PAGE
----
Re-reading my speeches, there is nothing I would change in either. Both are relatively short – there was an advisory time limit in the 2013 debate – but that I think is a benefit, since it meant the key points were not lost. For anyone interested, here is the speech in the debate in 2000 and here is the speech I delivered in 2013. I am not sure if my speech in 2000 influenced any members – I received a good many congratulations, but mainly from those who agreed with me. I also got a few strange looks. One peer told me my speech in 2013 did influence how some peers voted, though the only evidence I have is a fellow peer who said that as a result of my speech he was not going to vote against the bill. Every little helps.
Attitudes on same-sex marriage changed markedly in the UK at the start of this century (and have done so more recently in the USA) and it was notable in the 2013 vote how some more traditional peers were voting for the bill. Every main political grouping in the House (Conservative, Labour, Liberal Democrat, Cross-bench) produced a majority in favour. Looking back on the 2000 debate, I was struck by some of the claims that were made which today would sound outlandish and, in some cases, were simply factually incorrect. Popular attitudes have moved on. We have same-sex marriage and society has not collapsed. I believe it is strengthened.
Since the June 2016 referendum on membership of the EU, various supporters of remaining in the EU have called for a second referendum. They are perfectly entitled to do so. They obviously encounter opposition from supporters of leaving the EU, but what amazes me is how much a major obstacle to them succeeding in their aim is, well, themselves. The two campaigns in the referendum were an exercise in how not to campaign and those dedicated to calling for a second referendum seem keen to maintain this tradition.
To achieve a second referendum, campaigners have to win over others who supported leaving the EU or who by default supported that outcome by not voting. That requires some degree of political nous and subtlety. Both of these qualities are notably absent. You do not win over people by telling them that they are ignorant or deluded (or worse). The publication The New European has a headline: ‘When one person suffers from delusion it is called insanity. When an entire government suffers from a delusion it is called Brexit.’ This is pretty much par for the course.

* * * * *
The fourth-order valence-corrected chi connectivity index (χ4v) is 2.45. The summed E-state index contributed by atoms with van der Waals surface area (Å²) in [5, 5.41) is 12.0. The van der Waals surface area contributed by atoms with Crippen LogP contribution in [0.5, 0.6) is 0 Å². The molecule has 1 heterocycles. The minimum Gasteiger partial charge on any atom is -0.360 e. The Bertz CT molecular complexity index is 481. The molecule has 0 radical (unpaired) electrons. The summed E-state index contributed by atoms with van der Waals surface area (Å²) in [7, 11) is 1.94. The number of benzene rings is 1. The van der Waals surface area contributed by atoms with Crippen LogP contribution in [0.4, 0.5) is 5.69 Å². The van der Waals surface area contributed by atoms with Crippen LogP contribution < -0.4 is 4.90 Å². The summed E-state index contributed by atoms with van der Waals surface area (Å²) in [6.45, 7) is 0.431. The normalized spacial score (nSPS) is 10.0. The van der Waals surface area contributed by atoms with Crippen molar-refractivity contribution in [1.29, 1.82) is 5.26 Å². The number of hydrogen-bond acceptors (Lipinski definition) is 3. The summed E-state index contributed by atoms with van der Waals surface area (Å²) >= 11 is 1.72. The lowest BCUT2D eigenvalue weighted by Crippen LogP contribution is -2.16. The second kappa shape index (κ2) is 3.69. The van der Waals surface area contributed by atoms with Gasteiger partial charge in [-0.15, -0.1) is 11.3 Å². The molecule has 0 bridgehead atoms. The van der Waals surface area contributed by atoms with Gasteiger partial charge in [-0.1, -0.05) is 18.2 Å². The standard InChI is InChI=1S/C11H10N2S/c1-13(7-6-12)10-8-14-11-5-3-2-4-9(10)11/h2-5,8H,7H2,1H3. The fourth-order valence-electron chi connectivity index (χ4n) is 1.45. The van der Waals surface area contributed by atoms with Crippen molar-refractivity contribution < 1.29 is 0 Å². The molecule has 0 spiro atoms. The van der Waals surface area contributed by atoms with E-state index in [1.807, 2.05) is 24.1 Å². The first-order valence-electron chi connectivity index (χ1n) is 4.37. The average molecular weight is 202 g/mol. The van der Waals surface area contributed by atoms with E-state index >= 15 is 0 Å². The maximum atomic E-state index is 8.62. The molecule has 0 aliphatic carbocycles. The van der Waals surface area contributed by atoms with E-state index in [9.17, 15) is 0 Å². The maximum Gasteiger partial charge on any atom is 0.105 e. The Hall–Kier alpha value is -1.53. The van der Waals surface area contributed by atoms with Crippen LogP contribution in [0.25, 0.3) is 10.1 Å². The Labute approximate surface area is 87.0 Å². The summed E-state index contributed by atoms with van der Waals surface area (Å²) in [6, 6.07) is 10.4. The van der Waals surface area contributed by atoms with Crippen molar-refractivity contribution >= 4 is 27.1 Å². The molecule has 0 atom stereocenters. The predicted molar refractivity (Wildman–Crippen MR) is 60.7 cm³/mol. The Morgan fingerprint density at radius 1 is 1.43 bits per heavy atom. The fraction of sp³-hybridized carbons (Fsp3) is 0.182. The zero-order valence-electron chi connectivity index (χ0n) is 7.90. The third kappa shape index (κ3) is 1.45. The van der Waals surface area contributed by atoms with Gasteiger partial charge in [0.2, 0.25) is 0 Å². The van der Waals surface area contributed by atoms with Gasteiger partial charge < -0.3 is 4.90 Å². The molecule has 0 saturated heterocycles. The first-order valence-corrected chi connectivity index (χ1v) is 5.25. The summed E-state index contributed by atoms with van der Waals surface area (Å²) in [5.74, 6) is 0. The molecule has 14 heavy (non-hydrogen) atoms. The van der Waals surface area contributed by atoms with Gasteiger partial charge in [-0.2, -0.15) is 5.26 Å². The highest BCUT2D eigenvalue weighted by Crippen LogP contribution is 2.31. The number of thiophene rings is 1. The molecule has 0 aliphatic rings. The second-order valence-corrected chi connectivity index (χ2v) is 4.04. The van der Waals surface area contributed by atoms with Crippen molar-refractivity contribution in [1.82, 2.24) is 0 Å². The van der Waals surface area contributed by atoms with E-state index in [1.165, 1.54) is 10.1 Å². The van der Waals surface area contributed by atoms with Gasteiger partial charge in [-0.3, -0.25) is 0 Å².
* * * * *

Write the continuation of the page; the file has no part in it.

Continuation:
Supporters of a second referendum rather jumped the gun by calling for one as soon as the result was known. Oona King had a short debate in the Lords calling for one. She said she wanted one when the negotiations were complete, but the way it was argued made it clear it was a reluctance to accept the referendum result. That now bedevils the case for a second referendum: it comes across as sour grapes, a reluctance to accept the outcome of last year’s referendum. The same applies when drawing attention to the fact that it was not legally binding or that there were no threshold or turnout requirements. We cannot apply rules retrospectively. People knew the basis on which the referendum was being held. The result was a majority in favour of leaving the EU. It was a majority of those voting, but that is what matters. Those who failed to vote by default supported the side that won.
The way to make the case for a second referendum is to start by accepting the result of the 2016 referendum. Then one begins to make a case for having a say on the outcome. One does that more by stealth than shouting it from the rooftops. One also does it by biding one’s time. If negotiations do not turn out as well as expected one does not say ‘told you so’ (some are in effect already doing this in advance) but rather take the line of ‘oh dear, but it is not necessarily too late…’. But all this may now be too late. Those arguing for a second referendum may have alienated those they need to win over to such an extent that the odds of them carrying the day may be too big to overcome. They really are their own worst enemies.
I drew attention in a previous post to my forthcoming book, Reform of the House of Lords. It is being published by Manchester University Press at the beginning of June. It is a short introduction to the functions, history and approaches to reform of the House.
I mentioned that the book is available to be pre-ordered and I have been gratified by some people tweeting that they have already ordered copies. When I checked on Amazon today, I saw that it ranked at just over 48,000 in the Amazon Bestselling rank. This may not appear to put it among the nation’s best sellers, but I am more than happy with that, not least given that another book on the Lords comes in at over 1 million in the ranking and another at over 3 million.
Watch this space…